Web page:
Tennyson became one of Britain’s most popular poets. He was selected Poet Laureate in succession to Wordsworth. In that same year, he married Emily Sellwood. They had two sons, Hallam and Lionel.
At the age of 41, Tennyson had established himself as the most popular poet of the Victorian era. The money from his poetry (at times exceeding 10,000 pounds per year) allowed him to purchase a house in the country and to write in relative seclusion. His appearance—a large and bearded man, he regularly wore a cloak and a broad brimmed hat—enhanced his notoriety. He read his poetry with a booming voice, often compared to that of Dylan Thomas. In 1859, Tennyson published the first poems of Idylls of the Kings, which sold more than 10,000 copies in one month. In 1884, he accepted a peerage, becoming Alfred Lord Tennyson. Tennyson died on October 6, 1892, and was buried in Westminster Abbey.
Although some of Tennyson’s works are very long, it is surprising how many well-known phrases feature in them. His style of verse and rhyme was not to some members’ taste. Learning about his life and background gave more meaning to the poems we read, some of which are extracts from his longer works. We read: –
· Charge of the Light Brigade
· The Brook
· From Memorium (extract)
· The Cracken
· Break, Break, Break
· The Eagle
· The Owl
· Crossing the Bar
· The Shell
· Come Not When I am Dead
· “Song” from the Princess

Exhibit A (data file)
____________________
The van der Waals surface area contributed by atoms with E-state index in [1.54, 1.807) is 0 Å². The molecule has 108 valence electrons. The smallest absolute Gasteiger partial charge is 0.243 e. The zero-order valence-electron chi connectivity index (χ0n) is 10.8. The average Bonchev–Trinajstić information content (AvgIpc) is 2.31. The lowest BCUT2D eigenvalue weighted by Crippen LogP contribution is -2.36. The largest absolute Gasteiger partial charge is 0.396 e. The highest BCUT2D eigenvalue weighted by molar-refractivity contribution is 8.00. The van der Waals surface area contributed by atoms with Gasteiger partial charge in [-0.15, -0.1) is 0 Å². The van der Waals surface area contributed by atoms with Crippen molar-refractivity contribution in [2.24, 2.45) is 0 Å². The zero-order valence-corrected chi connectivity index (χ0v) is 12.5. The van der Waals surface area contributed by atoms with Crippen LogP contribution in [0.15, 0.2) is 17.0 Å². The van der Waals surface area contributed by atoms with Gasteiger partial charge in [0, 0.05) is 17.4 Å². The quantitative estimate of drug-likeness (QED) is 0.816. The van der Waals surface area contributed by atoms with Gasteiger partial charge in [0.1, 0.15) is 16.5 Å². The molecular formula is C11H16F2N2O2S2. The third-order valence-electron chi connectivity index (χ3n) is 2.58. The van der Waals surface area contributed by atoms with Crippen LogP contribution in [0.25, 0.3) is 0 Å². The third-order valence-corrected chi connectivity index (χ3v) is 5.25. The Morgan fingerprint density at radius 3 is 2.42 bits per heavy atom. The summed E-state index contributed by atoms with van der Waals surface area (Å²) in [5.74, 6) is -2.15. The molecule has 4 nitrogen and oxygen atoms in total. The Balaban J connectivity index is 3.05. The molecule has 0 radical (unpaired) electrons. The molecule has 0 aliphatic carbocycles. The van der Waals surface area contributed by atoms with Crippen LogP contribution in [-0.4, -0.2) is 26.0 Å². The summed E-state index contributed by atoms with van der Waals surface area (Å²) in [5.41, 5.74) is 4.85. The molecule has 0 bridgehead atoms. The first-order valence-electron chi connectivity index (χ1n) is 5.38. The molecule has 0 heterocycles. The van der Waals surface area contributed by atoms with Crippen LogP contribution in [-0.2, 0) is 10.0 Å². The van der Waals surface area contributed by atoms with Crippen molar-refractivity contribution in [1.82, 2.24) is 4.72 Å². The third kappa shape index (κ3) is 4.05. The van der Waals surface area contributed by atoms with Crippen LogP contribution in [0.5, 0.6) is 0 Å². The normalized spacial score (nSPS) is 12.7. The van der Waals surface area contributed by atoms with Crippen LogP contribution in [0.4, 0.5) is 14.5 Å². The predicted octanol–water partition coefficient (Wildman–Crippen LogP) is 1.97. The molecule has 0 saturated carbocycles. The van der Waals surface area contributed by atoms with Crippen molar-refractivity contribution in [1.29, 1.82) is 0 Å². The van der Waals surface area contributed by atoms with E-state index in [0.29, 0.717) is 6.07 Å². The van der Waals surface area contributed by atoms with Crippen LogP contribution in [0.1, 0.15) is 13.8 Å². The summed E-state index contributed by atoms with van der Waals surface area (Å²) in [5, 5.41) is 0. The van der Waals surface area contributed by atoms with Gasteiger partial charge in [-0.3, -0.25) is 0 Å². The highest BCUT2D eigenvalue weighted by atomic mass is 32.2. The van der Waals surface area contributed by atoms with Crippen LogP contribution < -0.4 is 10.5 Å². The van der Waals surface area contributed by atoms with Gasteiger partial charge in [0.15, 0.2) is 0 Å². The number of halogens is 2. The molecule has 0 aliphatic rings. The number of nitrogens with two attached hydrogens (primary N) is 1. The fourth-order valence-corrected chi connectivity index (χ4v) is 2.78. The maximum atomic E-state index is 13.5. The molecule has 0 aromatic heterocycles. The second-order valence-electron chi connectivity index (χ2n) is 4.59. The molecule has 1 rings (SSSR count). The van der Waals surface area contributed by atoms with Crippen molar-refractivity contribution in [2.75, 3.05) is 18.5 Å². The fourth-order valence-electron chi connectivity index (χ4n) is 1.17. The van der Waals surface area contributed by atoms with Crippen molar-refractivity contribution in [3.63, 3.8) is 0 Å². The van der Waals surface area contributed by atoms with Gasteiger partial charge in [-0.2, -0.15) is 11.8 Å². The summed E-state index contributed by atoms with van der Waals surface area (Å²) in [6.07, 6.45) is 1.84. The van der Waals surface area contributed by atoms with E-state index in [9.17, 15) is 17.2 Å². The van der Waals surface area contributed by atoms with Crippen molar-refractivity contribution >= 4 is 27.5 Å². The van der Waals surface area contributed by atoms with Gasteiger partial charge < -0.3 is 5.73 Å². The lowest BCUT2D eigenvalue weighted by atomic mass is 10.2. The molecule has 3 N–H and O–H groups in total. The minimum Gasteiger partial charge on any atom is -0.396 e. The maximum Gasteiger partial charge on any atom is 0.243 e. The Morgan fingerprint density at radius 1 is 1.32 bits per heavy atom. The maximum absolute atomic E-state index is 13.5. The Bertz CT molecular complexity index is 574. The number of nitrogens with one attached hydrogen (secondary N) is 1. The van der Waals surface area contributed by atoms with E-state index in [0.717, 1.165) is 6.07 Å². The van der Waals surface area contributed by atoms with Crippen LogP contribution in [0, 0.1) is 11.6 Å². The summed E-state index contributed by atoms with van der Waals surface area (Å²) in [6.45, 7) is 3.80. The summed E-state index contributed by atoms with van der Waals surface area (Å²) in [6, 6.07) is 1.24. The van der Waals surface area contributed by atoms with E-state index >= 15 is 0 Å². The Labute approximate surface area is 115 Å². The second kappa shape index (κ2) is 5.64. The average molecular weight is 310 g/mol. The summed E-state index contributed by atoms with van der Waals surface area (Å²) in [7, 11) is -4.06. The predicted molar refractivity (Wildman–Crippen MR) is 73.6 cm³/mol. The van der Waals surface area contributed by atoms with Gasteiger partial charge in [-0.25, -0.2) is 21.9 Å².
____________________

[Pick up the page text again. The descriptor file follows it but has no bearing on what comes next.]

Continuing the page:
· The Merman
· The Mermaid
· The Lady of Shallot – verses read in turn by members
Friday January 16th:
We decided that in 2018, rather than always reading poems based on a chosen topic, we would also look at the works of specific poets.
At our December meeting we had expressed surprise on finding that “There Was a Little Girl” had been written by Longfellow. We therefore decided to look at his other works for our January meeting, together with learning more about Longfellow’s life.
Henry Wadsworth Longfellow was born in Portland, Maine—then still part of Massachusetts—on February 27, 1807, the second son in a family of eight children. His mother, Zilpah Wadsworth, was the daughter of a Revolutionary War hero. His father, Stephen Longfellow, was a prominent Portland lawyer and later a member of Congress. Henry was a dreamy boy who loved to read. He heard sailors speaking Spanish, French and German in the Portland streets and liked stories set in foreign places: The Arabian Nights, Robinson Crusoe, and the plays of Shakespeare. After graduating from Bowdoin College, Longfellow studied modern languages in Europe for three years, then returned to Bowdoin to teach them. In 1831 he married Mary Storer Potter of Portland, a former classmate, and soon published his first book, a description of his travels called Outre Mer (“Overseas”). But in November 1835, during a second trip to Europe, Longfellow’s life was shaken when his wife died during a miscarriage. The young teacher spent a grief-stricken year in Germany and Switzerland.